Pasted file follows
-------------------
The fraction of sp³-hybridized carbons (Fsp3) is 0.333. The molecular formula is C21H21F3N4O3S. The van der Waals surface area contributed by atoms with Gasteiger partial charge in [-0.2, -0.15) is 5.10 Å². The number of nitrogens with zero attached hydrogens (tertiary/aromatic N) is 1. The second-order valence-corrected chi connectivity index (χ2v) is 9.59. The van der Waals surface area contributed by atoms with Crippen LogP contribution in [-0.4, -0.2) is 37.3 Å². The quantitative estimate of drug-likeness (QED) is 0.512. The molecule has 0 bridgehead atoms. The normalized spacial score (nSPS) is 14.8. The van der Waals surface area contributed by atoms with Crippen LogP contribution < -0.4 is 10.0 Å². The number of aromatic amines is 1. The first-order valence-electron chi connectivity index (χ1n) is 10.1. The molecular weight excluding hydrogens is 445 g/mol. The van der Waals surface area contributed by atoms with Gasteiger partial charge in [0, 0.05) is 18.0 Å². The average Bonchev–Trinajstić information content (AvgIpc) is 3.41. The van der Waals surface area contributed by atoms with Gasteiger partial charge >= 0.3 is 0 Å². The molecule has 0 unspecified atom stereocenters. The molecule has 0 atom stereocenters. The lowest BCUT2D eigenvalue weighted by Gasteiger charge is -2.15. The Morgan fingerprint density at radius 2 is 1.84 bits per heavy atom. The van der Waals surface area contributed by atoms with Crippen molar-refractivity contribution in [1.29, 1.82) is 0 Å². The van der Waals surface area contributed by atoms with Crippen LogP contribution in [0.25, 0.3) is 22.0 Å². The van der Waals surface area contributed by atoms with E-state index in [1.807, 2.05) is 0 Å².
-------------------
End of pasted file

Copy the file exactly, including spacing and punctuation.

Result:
The fraction of sp³-hybridized carbons (Fsp3) is 0.333. The molecular formula is C21H21F3N4O3S. The van der Waals surface area contributed by atoms with Gasteiger partial charge in [-0.2, -0.15) is 5.10 Å². The number of nitrogens with zero attached hydrogens (tertiary/aromatic N) is 1. The second-order valence-corrected chi connectivity index (χ2v) is 9.59. The van der Waals surface area contributed by atoms with Crippen LogP contribution in [-0.4, -0.2) is 37.3 Å². The quantitative estimate of drug-likeness (QED) is 0.512. The molecule has 0 bridgehead atoms. The normalized spacial score (nSPS) is 14.8. The van der Waals surface area contributed by atoms with Crippen LogP contribution < -0.4 is 10.0 Å². The number of aromatic amines is 1. The first-order valence-electron chi connectivity index (χ1n) is 10.1. The molecular weight excluding hydrogens is 445 g/mol. The van der Waals surface area contributed by atoms with Gasteiger partial charge in [0, 0.05) is 18.0 Å². The average Bonchev–Trinajstić information content (AvgIpc) is 3.41. The van der Waals surface area contributed by atoms with Gasteiger partial charge >= 0.3 is 0 Å². The molecule has 0 unspecified atom stereocenters. The molecule has 0 atom stereocenters. The lowest BCUT2D eigenvalue weighted by Gasteiger charge is -2.15. The Morgan fingerprint density at radius 2 is 1.84 bits per heavy atom. The van der Waals surface area contributed by atoms with Crippen molar-refractivity contribution in [1.29, 1.82) is 0 Å². The van der Waals surface area contributed by atoms with Crippen LogP contribution in [0.25, 0.3) is 22.0 Å². The van der Waals surface area contributed by atoms with E-state index in [1.807, 2.05) is 0 Å².